Help Me Reach 12 on the Manly Scale of Absolute Gender

If you like the patriotic work we're doing, please consider donating a few dollars. We could use it. (if asked for my email, use "")

Saturday, May 16, 2009

Department of Book Reports: Books I'm Looking Forward to Reading

Currently I am finishing one book and beginning another, so those will have to wait. But there are some fine books that have either just been released, or will be soon. Not exactly a summer beach reading list, but I don't do a lot of reading there anyway.

Just out in stores now is The Eliminationists: How Hate Talk Radicalized the American Right (Polipoint Press $16.95) by author and blogger at Crooks and Liars, David Neiwert. By documenting the ideas and rhetoric that champion the elimination of opposition groups, Neiwert argues that the conservative movement itself has been transformed into something not conservative at all, but is becoming increasinly right-wing and dangerous. I will review this one as soon as possible

The historian in me is looking forward to How Rome Fell: Death of a Superpower (Yale University Press $32.50) by Adrian Goldsworthy. Apparently the author sets to look at that great Empire fell with fresh and post 9/11 eyes. (And by the way, anyone who likes historical fiction about Rome should read Gore Vidal's great novel Julian, Vintage $16.00, first published in 1963, and tells the tale of the last pagan Emperor, the Apostate Julian).

Due out in paperback in June, and in the theaters in August, is Taking Woodstock: A True Story of a Riot, a Concert, and a Life (Square One Publishers $15.95) by Elliot Tiber with Tom Monte. Tiber explores his role at the fable concert held now forty years ago, up there at Yasgur's farm. He also looks at his life and his relationship with three famous artists, Truman Capote, Tennessee Williams and Robert Mapplethorpe. The film should be released on August 14th and is directed by Ang Lee.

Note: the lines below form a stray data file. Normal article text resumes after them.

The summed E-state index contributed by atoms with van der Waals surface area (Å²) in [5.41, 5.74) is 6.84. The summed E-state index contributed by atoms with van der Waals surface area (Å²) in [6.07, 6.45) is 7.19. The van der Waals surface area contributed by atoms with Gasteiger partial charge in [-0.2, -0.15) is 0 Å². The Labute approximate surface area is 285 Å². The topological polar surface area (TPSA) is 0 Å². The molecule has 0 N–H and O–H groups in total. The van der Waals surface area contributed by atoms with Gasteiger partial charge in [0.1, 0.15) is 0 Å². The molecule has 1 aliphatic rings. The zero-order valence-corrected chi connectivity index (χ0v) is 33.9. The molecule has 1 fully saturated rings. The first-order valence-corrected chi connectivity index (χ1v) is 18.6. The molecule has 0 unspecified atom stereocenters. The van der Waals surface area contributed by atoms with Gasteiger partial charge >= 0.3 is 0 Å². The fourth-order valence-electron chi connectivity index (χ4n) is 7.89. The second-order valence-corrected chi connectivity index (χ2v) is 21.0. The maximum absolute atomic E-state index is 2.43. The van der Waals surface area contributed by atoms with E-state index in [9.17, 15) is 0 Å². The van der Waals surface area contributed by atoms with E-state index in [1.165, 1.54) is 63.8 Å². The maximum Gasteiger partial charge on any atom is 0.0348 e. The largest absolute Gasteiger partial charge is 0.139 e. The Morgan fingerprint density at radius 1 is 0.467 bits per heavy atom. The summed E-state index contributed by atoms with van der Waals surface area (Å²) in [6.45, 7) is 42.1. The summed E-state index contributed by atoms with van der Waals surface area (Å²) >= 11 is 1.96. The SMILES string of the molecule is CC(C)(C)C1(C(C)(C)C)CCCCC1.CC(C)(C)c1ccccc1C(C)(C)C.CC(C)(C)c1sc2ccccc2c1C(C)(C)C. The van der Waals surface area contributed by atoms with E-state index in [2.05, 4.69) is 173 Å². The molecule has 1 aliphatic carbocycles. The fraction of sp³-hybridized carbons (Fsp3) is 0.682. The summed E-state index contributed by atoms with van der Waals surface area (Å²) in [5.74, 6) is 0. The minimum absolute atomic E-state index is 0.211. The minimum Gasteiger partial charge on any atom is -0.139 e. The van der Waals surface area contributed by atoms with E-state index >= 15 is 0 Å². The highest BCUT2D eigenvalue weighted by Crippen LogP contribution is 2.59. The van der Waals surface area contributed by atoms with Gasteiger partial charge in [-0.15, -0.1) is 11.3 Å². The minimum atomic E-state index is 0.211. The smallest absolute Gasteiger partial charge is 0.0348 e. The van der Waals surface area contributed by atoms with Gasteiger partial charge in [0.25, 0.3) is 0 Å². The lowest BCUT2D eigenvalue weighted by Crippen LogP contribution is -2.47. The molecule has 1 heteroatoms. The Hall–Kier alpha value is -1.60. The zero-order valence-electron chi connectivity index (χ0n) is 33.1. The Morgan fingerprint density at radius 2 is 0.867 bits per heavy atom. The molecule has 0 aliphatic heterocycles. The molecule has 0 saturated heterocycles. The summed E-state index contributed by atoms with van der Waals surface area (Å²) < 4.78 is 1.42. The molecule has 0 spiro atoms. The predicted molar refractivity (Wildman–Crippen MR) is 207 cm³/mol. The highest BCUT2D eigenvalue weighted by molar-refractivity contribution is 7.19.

Finally, Denis Johnson has a new novel that has just been released. Not nearly as long as his great Tree of Smoke, Nobody Move (Farrar Straus Giroux $23.00) is apparently a crime thriller set in the American West and includes a cast of wacky characters. Johnson is one of the best prose stylists writing today, and I can never recommend him enough.

These books are available, or will soon be available at Jackson Street Book and other fine independent bookstores.

democommie is awaiting the picture versions of all these tomes.


  1. Seattle Dan:

    I think I'll start with "The Eliminationists"; I ain't been gettin' enough fiber in my diet of late (not enough skwerl, I think) and can use any hits about, um, elimination, that are out there. BTW, I can't afford a colonoscoping but my plumber says he can do the job with his Ridgid drain maintenance machine,, and he only wants $150 an hour, plus parts. Sounds a lot better than the $1,800 those thieving proctunnelists wanted!

    Oh, hey, I went to the pubic liberry the other day to return the video, "My Pet Goat, Sweetheart of Sigma Chi--The Director's Cut" and they was havin' a buk sail. I bought me a whole bunch of great books; .25 for soft-covers and .50 for stiffies. I'm gonna put 'em all on a bukshelf in my living room (leastwise till I can afford that bigass flat screen) so's to impress any ladies that I can entice over for some beans and brown bread on a saturday night. If I was to line 'em all up and send you a pitcher, could you tell me which ones are upside down? I don't wanna look like a complete dewfuss.

  2. Anonymous1:33 PM

    Okay, Dan, that David Neiwert is just about as French as the come.

    And that Ang Lee – he’s pretty damn French, too.

  3. That's some grim shit dude. Lighten up a bit, my friend, or you'll find yourself in a bad place. My recommendation, tailored specifically for you, is Charles Bowden's new book: "Some of the Dead are Still Breathing." That would cheer you up.


We'll try dumping haloscan and see how it works.